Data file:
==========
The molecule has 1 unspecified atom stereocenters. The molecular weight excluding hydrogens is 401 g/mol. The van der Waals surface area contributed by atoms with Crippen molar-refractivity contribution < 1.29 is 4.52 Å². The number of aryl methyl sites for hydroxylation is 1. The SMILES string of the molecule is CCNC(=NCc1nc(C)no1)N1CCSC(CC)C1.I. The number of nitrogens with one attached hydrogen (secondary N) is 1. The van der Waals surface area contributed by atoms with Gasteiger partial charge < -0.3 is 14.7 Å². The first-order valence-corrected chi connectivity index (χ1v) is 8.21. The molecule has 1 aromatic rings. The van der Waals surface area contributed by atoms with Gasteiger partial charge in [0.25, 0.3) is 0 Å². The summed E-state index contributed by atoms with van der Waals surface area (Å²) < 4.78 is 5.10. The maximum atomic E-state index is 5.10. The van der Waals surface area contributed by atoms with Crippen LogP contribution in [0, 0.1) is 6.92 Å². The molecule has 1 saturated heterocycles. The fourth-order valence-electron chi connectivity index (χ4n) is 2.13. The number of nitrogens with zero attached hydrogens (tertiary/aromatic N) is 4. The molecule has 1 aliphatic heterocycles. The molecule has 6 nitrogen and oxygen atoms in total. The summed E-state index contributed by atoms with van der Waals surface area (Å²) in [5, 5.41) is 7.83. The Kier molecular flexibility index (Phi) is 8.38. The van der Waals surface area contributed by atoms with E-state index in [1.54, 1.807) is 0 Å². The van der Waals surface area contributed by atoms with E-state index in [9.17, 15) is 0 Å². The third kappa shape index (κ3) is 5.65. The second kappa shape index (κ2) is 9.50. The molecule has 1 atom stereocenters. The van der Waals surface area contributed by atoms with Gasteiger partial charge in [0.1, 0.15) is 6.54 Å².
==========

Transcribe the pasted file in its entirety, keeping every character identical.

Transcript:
The molecule has 1 unspecified atom stereocenters. The molecular weight excluding hydrogens is 401 g/mol. The van der Waals surface area contributed by atoms with Crippen molar-refractivity contribution < 1.29 is 4.52 Å². The number of aryl methyl sites for hydroxylation is 1. The SMILES string of the molecule is CCNC(=NCc1nc(C)no1)N1CCSC(CC)C1.I. The number of nitrogens with one attached hydrogen (secondary N) is 1. The van der Waals surface area contributed by atoms with Gasteiger partial charge < -0.3 is 14.7 Å². The first-order valence-corrected chi connectivity index (χ1v) is 8.21. The molecule has 1 aromatic rings. The van der Waals surface area contributed by atoms with Gasteiger partial charge in [0.25, 0.3) is 0 Å². The summed E-state index contributed by atoms with van der Waals surface area (Å²) < 4.78 is 5.10. The maximum atomic E-state index is 5.10. The van der Waals surface area contributed by atoms with Crippen LogP contribution in [0, 0.1) is 6.92 Å². The molecule has 1 saturated heterocycles. The fourth-order valence-electron chi connectivity index (χ4n) is 2.13. The number of nitrogens with zero attached hydrogens (tertiary/aromatic N) is 4. The molecule has 1 aliphatic heterocycles. The molecule has 6 nitrogen and oxygen atoms in total. The summed E-state index contributed by atoms with van der Waals surface area (Å²) in [5, 5.41) is 7.83. The Kier molecular flexibility index (Phi) is 8.38. The van der Waals surface area contributed by atoms with E-state index in [1.54, 1.807) is 0 Å². The van der Waals surface area contributed by atoms with E-state index in [9.17, 15) is 0 Å². The third kappa shape index (κ3) is 5.65. The second kappa shape index (κ2) is 9.50. The molecule has 1 atom stereocenters. The van der Waals surface area contributed by atoms with Gasteiger partial charge in [0.1, 0.15) is 6.54 Å².